Latest Discussions : HVAC

Jim from Ohio

06:38PM | 11/23/01
Member Since: 11/22/01
2 lifetime posts
The furnace in our home in SW Ohio has a cracked heat exchanger, requiring a replacement. We interviewed several contractors we consider to be reputable in order to determine the best alternative.

Many of the contractors have recommended a two-stage furnace (preferably with variable speed) to save energy on moderate-temperature days, as well as to reduce the temperature fluctuations in the house. What we don't understand is how temperature fluctuations in various regions of our two-story brick house can be reduced, as we will still have just one thermostat in a central location (first floor living room) which will control the activity.

Also, one reputable contractor recommended a single-stage furnace, stating that his experience is a two-stage furnace in a two-story house with our layout (pretty typical) doesn't work effectively. He offers a two-stage model (with the typical increased price tag), so he doesn't have the incentive to steer us to one stage because of a limited offering.

Could someone offer a simple explanation of the benefits of two vs. single stage furnaces? Is a two stage always more effective (in a two-story home)? Is a variable speed two stage always superior (neglecting the price differential)?

Need a quick response, as our current moderate temperatures are not expected to last. Thanks!


Jim from Ohio

05:27PM | 11/25/01
Member Since: 11/22/01
2 lifetime posts
Thanks for your feedback. It sounds like the two-stage, variable speed option is a favorable alternative.

This presents some additional concerns:
1) The manufacturer for our quote on the two-stage, variable speed furnace is Trane. I'm not an HVAC expert, but I believe Trane has a solid reputation. I'm wary, though, that their reputation is built on commercial business, not residential (I don't personally know of any people with Trane furnaces at home). Do you know if they have a substantial customer basis in the residential sector?

2)If we decide to pursue the other primary alternative (Carrier), their quote for a two-stage, variable speed furnace was substantially higher (over $900). How likely are they to negotiate and come down on price (ideally to match the other offer)?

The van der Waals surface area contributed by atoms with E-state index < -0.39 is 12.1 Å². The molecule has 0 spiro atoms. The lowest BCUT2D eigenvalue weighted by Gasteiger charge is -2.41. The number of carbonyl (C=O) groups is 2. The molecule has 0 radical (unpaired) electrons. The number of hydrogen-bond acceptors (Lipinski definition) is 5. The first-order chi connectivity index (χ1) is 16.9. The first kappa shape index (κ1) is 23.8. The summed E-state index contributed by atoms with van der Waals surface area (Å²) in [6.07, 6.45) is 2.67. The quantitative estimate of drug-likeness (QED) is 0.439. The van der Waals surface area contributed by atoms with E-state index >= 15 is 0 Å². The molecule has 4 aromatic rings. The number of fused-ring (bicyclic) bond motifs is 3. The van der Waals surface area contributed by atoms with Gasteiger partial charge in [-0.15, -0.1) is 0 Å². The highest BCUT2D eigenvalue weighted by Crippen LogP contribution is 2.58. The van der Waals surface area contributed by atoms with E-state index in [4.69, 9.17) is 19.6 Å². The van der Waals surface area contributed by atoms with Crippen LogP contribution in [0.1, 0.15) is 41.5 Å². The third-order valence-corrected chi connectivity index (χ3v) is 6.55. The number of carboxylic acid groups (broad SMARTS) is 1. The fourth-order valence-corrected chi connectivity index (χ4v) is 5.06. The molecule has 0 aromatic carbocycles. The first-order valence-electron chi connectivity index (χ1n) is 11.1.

Thanks for your input.

rda118

06:08AM | 10/07/10
Member Since: 10/06/10
1 lifetime posts
I am NOT a professional HVAC person at all, just a home owner. I too am in the process of purchasing a furnace and have done a lot of research. Two or Three Stage furnances are nice as far as comfort, but have nothing to do with efficiency. I personally am purchasing a single stage 95% efficiency furnace and have made sure I have adequate insulation in my attic, caulk windows, doors, etc. For me, it was a $1000 more for the two stage and I didn't think it was worth the extra money. As long as you get a high efficiency furnance with a good warranty, you should be fine. Nothing against two-stage furnances, I personally do not think the benefit is worth the extra cash.

BV005977

09:11PM | 10/10/14
The video on the bottom of the page is "broken".

BV012451

02:46PM | 08/04/16
I am looking for a good thermostat that will work e=with my 2 stage furnace which to choose can anyone help also reasonable price

BV013545

09:43AM | 02/05/17
Hi
I live in Bracebridge Ontario Canada.
We are about to build a new home and our builder uses only the single stage furnace (he will get a 2 stage we just pay the extra). We have a 2 stage furnace in our home and like it but since it is only just over a year old have not given it enough time it see the cost savings of it.
Is it really worth the extra cost for the 2 stage.
Thanks for the info.

BV017013

01:21PM | 07/31/18
I'm building a new one-story home in SE Iowa with a full walk-out basement. Main floor is just under 1400 sq ft. The basement has in-floor heat and I will use a wood stove upstairs when I can as I love wood heat. Given my additional heat sources would a one-stage furnace be a better choice than a two-stage for my main floor heating? Savings on purchase of a one-stage is less than $500, so although the cost is a factor, it's not a driving force in my decision.


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